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How to Network During College as a First-Gen Student

by Juritzy Mata

Making Waves Education Foundation » Resources » How to Network During College as a First-Gen Student

As a first-generation college student, one of the biggest challenges I faced is feeling disadvantaged compared to my peers who may have connections and benefits that I do not since I am the first in my family to attend college.

I’ve come to find out that doing my best in classes and having good grades is no longer the only factor you may need to be successful after graduating college. As a fourth-year college student at Cal Poly Pomona, I have developed some strategies that have helped me network with others, and form connections that led me to incredible opportunities.

Here are four tips for how to network during college as a first-generation student.

1. Take advantage of first-gen support programs

Juritzy with a friend posing in front of Cal Poly First Gen banner
Connecting with other first-gen students at Cal Poly Pomona.

Joining a first-generation support program at your university can be a great way to find support and assistance during your college experience. These programs provide valuable resources and benefits that may not be available to you otherwise.

At my university, Cal Poly Pomona, one program for first-generation college students is the Educational Opportunity Program, known as EOP. One of the first networking opportunities, EOP provided me with a connection to thousands of other first-generation students.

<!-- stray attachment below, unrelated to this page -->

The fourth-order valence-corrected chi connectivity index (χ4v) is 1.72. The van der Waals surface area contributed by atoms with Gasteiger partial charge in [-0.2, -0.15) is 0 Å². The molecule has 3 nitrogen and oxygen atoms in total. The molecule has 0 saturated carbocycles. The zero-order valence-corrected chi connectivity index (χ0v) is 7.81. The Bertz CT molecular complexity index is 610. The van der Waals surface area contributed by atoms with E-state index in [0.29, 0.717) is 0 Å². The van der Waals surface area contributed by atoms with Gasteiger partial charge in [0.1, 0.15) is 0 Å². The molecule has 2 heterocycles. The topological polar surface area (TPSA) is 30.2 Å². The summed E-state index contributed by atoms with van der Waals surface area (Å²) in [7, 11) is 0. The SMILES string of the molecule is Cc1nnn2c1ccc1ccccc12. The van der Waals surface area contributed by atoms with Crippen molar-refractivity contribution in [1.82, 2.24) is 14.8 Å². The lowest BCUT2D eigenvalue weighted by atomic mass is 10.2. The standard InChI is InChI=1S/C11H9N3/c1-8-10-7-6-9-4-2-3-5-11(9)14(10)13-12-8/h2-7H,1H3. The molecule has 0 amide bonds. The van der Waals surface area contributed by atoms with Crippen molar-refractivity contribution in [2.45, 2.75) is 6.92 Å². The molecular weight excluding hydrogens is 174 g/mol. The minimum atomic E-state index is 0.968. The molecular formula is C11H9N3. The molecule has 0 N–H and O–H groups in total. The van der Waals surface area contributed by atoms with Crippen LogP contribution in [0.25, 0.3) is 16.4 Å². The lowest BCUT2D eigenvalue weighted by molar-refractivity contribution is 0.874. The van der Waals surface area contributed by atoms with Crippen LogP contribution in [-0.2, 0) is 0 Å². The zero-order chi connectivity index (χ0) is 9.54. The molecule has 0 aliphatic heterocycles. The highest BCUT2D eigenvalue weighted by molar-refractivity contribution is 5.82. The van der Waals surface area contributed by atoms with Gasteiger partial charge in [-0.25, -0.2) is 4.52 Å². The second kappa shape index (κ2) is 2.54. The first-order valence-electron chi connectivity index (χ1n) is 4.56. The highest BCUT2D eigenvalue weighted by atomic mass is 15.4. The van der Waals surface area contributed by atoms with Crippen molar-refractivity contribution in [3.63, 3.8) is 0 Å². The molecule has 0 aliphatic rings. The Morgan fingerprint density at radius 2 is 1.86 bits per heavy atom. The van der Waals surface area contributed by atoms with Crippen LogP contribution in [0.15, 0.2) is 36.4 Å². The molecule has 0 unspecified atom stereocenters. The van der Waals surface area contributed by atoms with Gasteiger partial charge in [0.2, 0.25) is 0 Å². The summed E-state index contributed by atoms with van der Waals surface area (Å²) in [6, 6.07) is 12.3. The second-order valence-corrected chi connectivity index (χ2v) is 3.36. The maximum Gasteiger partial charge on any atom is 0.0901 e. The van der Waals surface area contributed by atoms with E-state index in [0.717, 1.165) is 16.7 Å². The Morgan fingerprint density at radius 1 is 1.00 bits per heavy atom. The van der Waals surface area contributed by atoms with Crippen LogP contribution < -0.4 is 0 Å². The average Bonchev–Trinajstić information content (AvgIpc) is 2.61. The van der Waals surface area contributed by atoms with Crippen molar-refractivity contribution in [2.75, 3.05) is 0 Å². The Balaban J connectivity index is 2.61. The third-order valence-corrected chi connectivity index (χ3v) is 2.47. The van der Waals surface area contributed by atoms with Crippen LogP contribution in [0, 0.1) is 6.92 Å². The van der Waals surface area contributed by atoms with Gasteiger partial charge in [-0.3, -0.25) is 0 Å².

The list of benefits that joining a program for first-generation students is endless. Some benefits include:

2. Join clubs related to your major

The job market is insanely competitive. One of the best ways to get experience and form connections directly from the job industry you’re interested in is to join an on-campus club related to your major.

By doing so, you’re able to build your experience, meet new people, and learn about opportunities only available to the club members.

If you’re looking to strengthen your resume and stand out in the job market, here are some of the biggest benefits I’ve had being involved with clubs as a first-gen student:

Juritzy at AMA table with classmates at campus fair event with club
Tabling for the American Marketing Association at Cal Poly Pomona.

Clubs throughout universities are usually different from university to university; however, some clubs are national organizations.

I personally joined the American Marketing Association at Cal Poly Pomona, which is one of 250 chapters across the United States.

If available on your campus, I highly recommend national clubs and organizations. Being a part of a national organization opens even more opportunities for you.

I’ve learned that more people are willing to go out of their way to help you if you’re in an organization they are in or have been a part of before. Additionally, recruiters are more impressed if you are a part of an organization they are familiar with.

3. Find a mentor